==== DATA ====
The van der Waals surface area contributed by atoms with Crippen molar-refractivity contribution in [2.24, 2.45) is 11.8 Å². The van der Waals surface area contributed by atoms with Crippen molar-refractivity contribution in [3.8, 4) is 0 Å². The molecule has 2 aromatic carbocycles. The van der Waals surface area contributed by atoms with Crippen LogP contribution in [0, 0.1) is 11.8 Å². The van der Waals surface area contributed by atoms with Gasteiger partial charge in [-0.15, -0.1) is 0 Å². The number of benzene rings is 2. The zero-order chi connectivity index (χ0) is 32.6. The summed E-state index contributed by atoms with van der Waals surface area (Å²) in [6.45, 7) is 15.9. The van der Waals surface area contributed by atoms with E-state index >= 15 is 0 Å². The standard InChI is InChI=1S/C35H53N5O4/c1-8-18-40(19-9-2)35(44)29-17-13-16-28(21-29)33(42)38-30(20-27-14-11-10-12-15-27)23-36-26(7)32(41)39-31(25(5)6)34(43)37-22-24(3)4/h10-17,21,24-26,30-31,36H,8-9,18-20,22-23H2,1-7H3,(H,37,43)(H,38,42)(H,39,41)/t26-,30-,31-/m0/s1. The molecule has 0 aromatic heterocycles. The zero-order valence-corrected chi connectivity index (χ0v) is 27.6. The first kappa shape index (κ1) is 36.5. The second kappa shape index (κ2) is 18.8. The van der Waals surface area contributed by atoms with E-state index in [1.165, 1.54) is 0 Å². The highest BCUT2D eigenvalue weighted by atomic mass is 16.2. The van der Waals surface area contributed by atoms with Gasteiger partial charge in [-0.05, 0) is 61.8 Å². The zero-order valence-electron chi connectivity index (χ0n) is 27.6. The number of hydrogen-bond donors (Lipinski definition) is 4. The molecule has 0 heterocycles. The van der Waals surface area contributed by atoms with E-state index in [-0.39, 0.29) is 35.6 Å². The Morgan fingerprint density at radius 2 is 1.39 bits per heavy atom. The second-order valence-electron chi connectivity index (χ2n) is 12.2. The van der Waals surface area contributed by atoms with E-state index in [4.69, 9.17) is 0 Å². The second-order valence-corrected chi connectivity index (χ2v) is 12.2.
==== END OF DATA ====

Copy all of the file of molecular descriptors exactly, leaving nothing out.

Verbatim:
The van der Waals surface area contributed by atoms with Crippen molar-refractivity contribution in [2.24, 2.45) is 11.8 Å². The van der Waals surface area contributed by atoms with Crippen molar-refractivity contribution in [3.8, 4) is 0 Å². The molecule has 2 aromatic carbocycles. The van der Waals surface area contributed by atoms with Crippen LogP contribution in [0, 0.1) is 11.8 Å². The van der Waals surface area contributed by atoms with Gasteiger partial charge in [-0.15, -0.1) is 0 Å². The number of benzene rings is 2. The zero-order chi connectivity index (χ0) is 32.6. The summed E-state index contributed by atoms with van der Waals surface area (Å²) in [6.45, 7) is 15.9. The van der Waals surface area contributed by atoms with E-state index >= 15 is 0 Å². The standard InChI is InChI=1S/C35H53N5O4/c1-8-18-40(19-9-2)35(44)29-17-13-16-28(21-29)33(42)38-30(20-27-14-11-10-12-15-27)23-36-26(7)32(41)39-31(25(5)6)34(43)37-22-24(3)4/h10-17,21,24-26,30-31,36H,8-9,18-20,22-23H2,1-7H3,(H,37,43)(H,38,42)(H,39,41)/t26-,30-,31-/m0/s1. The molecule has 0 aromatic heterocycles. The zero-order valence-corrected chi connectivity index (χ0v) is 27.6. The first kappa shape index (κ1) is 36.5. The second kappa shape index (κ2) is 18.8. The van der Waals surface area contributed by atoms with E-state index in [1.165, 1.54) is 0 Å². The highest BCUT2D eigenvalue weighted by atomic mass is 16.2. The van der Waals surface area contributed by atoms with Gasteiger partial charge in [-0.05, 0) is 61.8 Å². The zero-order valence-electron chi connectivity index (χ0n) is 27.6. The number of hydrogen-bond donors (Lipinski definition) is 4. The molecule has 0 heterocycles. The van der Waals surface area contributed by atoms with E-state index in [-0.39, 0.29) is 35.6 Å². The Morgan fingerprint density at radius 2 is 1.39 bits per heavy atom. The second-order valence-electron chi connectivity index (χ2n) is 12.2. The van der Waals surface area contributed by atoms with E-state index in [4.69, 9.17) is 0 Å². The second-order valence-corrected chi connectivity index (χ2v) is 12.2.